To operate scheduled services from Manchester, an Airbus A321 was acquired. Monarch became the airport's second-largest passenger airline in 2005 with 1.72m passengers using its services from/to the airport.[54] Monarch's total passenger numbers increased from 4.55m in 2002[55] to 6.5m in 2008.[56]

In August 2006, Monarch ordered six Boeing 787-8 Dreamliner widebodied jets, primarily for use on long-haul routes. Delivery was planned to start in 2010; however, delays to the 787 project pushed back delivery to 2013,[57][58] and in September 2011, the airline announced the cancellation of the order, citing its strategic decision to concentrate on its short-/medium-haul operations.[59][60]

On 27 April 2007, Monarch Airlines started flights to Ibiza partnered with club brand HedKandi, naming the partnership "FlyKandi". One of Monarch's Boeing 757s (G-MOND) received a special FlyKandi livery with billboard FlyKandi titles and a special tail motif. The HedKandi partnership lasted for the 2007 summer season, with flights to Ibiza being sold from four major UK airports. It was then renewed for the 2008 summer season, offering the same services. This time FlyKandi livery was applied to G-MONJ. HedKandi CDs and radio stations were available for purchase and to listen to on board Monarch aircraft.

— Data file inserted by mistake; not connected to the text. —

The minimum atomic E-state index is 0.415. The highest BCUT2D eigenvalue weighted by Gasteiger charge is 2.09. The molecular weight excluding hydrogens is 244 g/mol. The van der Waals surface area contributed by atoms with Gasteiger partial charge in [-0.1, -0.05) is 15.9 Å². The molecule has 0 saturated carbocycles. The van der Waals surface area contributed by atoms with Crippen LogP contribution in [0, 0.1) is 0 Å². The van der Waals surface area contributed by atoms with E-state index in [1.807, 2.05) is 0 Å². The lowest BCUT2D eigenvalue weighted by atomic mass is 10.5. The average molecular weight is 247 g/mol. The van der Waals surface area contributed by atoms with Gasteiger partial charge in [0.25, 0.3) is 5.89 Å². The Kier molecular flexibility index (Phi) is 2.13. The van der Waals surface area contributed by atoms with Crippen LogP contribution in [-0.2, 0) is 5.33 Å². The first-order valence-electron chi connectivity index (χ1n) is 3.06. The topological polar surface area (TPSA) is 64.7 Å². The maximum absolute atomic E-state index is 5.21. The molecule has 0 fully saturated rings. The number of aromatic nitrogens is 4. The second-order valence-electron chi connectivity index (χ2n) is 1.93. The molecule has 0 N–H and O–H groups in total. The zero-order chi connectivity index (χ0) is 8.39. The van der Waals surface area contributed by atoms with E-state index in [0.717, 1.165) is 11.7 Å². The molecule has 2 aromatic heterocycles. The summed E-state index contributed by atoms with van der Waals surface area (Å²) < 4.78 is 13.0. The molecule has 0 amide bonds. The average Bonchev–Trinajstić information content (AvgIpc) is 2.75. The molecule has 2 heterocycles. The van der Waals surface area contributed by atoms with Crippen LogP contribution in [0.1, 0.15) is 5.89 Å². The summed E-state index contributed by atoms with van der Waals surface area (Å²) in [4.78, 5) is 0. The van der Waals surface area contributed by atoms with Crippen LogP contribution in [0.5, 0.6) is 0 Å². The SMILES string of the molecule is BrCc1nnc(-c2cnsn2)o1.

During 2008, Monarch changed the name of its website from flymonarch.com to monarch.co.uk. It also changed its advertising slogan to "The Low Fare Airline That Cares".[61]

During 2008, Monarch provided the aircraft, an Airbus A321, to launch the ITV2 television programme CelebAir. Celebrities were trained and took on duties performed by airline staff, such as cabin crew. The destinations to which CelebAir flew were mainly Monarch's scheduled destinations, including Málaga, Alicante, Tenerife, Faro, Ibiza, Mahón and Larnaca. These flights carried fare-paying passengers. The programme first aired on 2 September 2008. The programme has now finished with Lisa Maffia winning the series, Amy Lamé finishing second and Chico Slimani finishing third.

2010 to 2016